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On-the-go nutrition when you need it.
There’s a lot of misconceptions today that all carbohydrates are bad. The truth is, carbs are essential nutrients, although it’s true that many foods are too high in the wrong types of carbs.
Low-glycemic foods are foods that minimize blood sugar spikes after you eat, and provide sustained energy. These foods are metabolized in a way that slowly releases sugar in the bloodstream.
Blood sugar spikes are notorious for making you feel tired and lethargic after you eat. Over time, numerous blood sugar spikes lead to insulin resistance and a host of health issues.
For example, high glycemic foods, when over consumed, are known to accelerate weight gain, promote insulin resistance, increase oxidative stress and inflammation, and increase the likelihood of diabetes, metabolic and cardiovascular diseases.
Blood sugar spikes caused by foods can be predicted by paying attention to a food’s Glycemic Index, called “GI” for short.
The GI is a measure of a person’s blood sugar response on a scale of 0-100 after eating a particular food. This response is compared to after eating pure sugar (glucose), which has a GI value of 100).
High-glycemic foods cause a large, rapid rise in blood sugar. In response, your body produces a spike of insulin.
Low-glycemic foods are generally considered those with a GI value of 55 or less, about half of the GI value of pure sugar.
The GI value of Soylent drinks ranges between 36-44, making them low glycemic foods.
You may have heard that processed foods, and liquid diets typically including fruit juices have a high glycemic index. That is often the case.
There’s a few key things about Soylent’s engineering that make it smart for your health -- and low-glycemic:
The combination of balanced macronutrients in Soylent lowers the absorption of its carbohydrates, which is thought to lower its glycemic index.
The combination of healthy fat, plant protein and fiber slow the rate of absorption of carbohydrates, leading to smaller increases in blood sugar levels -- which is the exact definition of low-glycemic.
Sucrose is added in abundance to almost everything we eat... except for Soylent. Since sucrose is a disaccharide with a moderately high GI value of 65, we removed it and replaced it with lower-GI carbohydrates.
Although fructose is low-glycemic, we don’t add it. That’s because fructose doesn’t suppress your appetite and does not make you feel full, like Soylent does. And, fructose may have other health consequences, such as increasing plasma triglycerides, when consumed in large amounts.
Soylent has rapidly digestible carbohydrates, like maltodextrin made from corn, that help to satisfy your hunger quickly, and provide a and immediate source of energy.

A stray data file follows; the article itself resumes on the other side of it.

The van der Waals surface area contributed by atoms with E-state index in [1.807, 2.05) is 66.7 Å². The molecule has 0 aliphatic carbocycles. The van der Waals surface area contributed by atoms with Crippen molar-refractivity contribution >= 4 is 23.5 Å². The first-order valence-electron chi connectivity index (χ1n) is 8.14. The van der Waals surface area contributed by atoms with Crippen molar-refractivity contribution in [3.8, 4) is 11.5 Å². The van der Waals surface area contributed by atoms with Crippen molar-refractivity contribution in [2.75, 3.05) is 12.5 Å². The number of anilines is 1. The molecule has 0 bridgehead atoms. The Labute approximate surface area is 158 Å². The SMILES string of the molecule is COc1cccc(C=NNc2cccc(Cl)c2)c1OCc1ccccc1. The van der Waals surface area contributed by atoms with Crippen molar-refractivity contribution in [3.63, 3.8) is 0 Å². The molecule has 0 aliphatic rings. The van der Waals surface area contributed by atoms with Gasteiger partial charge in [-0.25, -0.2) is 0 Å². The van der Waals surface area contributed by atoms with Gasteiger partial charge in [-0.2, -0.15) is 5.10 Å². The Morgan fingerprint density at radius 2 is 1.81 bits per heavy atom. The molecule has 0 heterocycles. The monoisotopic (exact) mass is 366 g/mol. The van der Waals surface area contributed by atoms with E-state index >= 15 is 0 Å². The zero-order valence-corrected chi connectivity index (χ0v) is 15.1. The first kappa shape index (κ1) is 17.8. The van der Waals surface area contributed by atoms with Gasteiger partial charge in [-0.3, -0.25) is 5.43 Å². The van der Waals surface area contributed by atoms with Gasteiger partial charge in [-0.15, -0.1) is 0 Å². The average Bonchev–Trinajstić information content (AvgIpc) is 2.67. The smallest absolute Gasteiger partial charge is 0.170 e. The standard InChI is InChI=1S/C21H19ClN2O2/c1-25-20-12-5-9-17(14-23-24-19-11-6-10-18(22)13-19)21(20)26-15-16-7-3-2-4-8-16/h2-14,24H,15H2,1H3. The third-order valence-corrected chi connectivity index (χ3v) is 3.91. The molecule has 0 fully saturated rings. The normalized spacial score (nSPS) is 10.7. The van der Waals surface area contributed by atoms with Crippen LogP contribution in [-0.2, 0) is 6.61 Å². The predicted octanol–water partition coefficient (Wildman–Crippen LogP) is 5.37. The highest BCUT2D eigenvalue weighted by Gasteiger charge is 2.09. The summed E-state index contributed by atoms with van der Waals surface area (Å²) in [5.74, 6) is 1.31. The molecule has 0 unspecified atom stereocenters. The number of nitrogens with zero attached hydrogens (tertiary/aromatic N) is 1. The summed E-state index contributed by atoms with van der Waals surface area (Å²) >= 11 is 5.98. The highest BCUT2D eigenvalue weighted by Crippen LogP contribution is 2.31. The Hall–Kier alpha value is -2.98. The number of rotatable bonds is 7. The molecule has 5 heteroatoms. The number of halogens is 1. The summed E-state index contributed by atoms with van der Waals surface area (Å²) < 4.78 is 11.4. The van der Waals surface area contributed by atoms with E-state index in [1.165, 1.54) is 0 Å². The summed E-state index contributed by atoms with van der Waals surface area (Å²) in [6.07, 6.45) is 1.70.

To provide you with sustained energy, we also use slowly digestible carbohydrates (or “slow carbs”) like isomaltulose, a sugar disaccharide found in honey and made from beets. With a relatively low GI value of 32, isomaltulose is a low-glycemic carbohydrate.
1. Isomaltulose is slowly and completely digested. Your body converts all of it into energy over a longer period of time, helping you to keep going throughout the day.
2. Isomaltulose provides steady and sustained energy (see below chart). Unlike most carbs, isomaltulose is slowly metabolized, leading to a smaller spike in blood sugar and a smaller insulin response.
3. Isomaltulose also promotes the burning of fat, known as fat oxidation. Due to a lower insulin response, your metabolism switches to burn more fat.
Soylent drinks provide 10% or more of your recommended daily value of fiber.
Fiber is super important as a prebiotic, to feed your microbiome and promote a healthy gut. Fiber also helps to lower the glycemic index of our product.
Soylent also has soluble fiber from corn, and insoluble fiber from vegetable cellulose, both sustainably grown plant fiber sources that work together to help slow the absorption of carbohydrates and lower the glycemic index.
As we all know, it’s not just about the kind of the calories you eat, but the amount of them, too.
Glycemic load, or GL, goes a step beyond glycemic index, since it also accounts for the amount of carbohydrates consumed.
Soylent is engineered to provide low glycemic load, which is calculated by multiplying the GI by the amount of carbohydrates per serving, then dividing by 100.
Take the Soylent Cacao RTD drink, for example. With 37 grams of carbs, and a GI value of 37, the glycemic load comes out to only 14 units per serving.
(Compare Soylent to this list of the glycemic load of some common foods and beverages... Let’s just say that bagel and orange juice isn’t doing your health any favors.)
It’s not just about Complete Nutrition, with highly digestible soy protein, healthy fats and 26 essential vitamins and minerals.
It’s also about Carbohydrate design supporting a lower glycemic index AND a lower glycemic load compared to many foods we typically choose to eat.
Making Soylent all that much sweeter -- for your health. Cheers!